But none of this philosophy comes close to the insane logic of "MASH," which is achieved through a peculiar marriage of cinematography, acting, directing, and writing. The movie depends upon timing and tone to be funny. I had an opportunity to read the original script, and I found it uninteresting. It would have been a failure, if it had been directed like most comedies; but Ring Lardner, Jr., wrote it, I suspect, for exactly the approach Robert Altman used in his direction, and so the angle of a glance or the timing of a pause is funnier than any number of conventional gag lines.

AV Club: My sense is that few if any films prior to MASH had depicted surgery as the gorefest that it actually is: torsos peeled wide open, multiple clamps jutting from the holes, blood fucking everywhere. This was right around the time that TV news was starting to show carnage in its coverage of Vietnam, and American audiences weren’t as desensitized as we are today; these scenes must have been visually shocking, especially when accompanied by jokes. Putting yourself in that grotesque headspace makes it easier to roll with the idea that MASH knows very well that its surgeons are assholes, and means to suggest that they maintain their sanity, in impossible circumstances, by picking on the weak. I still feel like Altman and screenwriter Ring Lardner Jr. could have provided more critical distance—MASH seems to admire Hawkeye and Trapper much more than, say, The Wolf Of Wall Street admires Jordan Belfort. But the surgery scenes make it impossible to write the movie off as a relic of a less enlightened age. These guys aren’t nice, but neither is their situation.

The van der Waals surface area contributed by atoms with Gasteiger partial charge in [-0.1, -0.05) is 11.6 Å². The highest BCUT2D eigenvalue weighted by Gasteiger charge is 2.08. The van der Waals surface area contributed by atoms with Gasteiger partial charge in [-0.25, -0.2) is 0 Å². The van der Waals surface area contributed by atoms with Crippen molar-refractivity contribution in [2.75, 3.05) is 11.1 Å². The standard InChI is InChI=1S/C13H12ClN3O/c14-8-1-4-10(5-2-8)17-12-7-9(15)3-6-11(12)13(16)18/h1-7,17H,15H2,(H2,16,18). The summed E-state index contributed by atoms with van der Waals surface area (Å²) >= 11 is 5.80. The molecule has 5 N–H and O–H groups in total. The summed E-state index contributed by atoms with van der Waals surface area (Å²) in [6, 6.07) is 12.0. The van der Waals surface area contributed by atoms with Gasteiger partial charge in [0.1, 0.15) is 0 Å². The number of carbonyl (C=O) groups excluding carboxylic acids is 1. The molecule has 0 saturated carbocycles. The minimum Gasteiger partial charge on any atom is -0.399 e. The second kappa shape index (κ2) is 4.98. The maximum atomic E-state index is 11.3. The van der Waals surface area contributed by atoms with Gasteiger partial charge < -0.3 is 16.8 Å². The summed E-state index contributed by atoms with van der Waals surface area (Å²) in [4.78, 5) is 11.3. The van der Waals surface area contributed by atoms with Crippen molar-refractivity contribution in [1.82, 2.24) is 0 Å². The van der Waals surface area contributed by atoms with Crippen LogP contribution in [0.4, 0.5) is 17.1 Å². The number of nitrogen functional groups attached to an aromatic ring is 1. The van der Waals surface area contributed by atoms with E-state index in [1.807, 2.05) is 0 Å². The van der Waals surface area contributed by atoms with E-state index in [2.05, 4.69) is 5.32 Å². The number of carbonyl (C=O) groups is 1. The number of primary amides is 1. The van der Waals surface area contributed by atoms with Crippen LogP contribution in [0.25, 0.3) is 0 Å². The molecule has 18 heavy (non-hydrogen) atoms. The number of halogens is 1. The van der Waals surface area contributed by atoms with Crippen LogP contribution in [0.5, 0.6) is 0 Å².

Trailer

40 Years after "MASH" Elliott Gould Reflects on an Era
posted by MoonOrb (11 comments total) 3 users marked this as a favorite
 
I remember once as a child being very confused by watching an episode of MASH and encountering a scene involving full-on female nudity. I realized many years later that I must have come across an airing of the movie on HBO and assumed it was the TV show.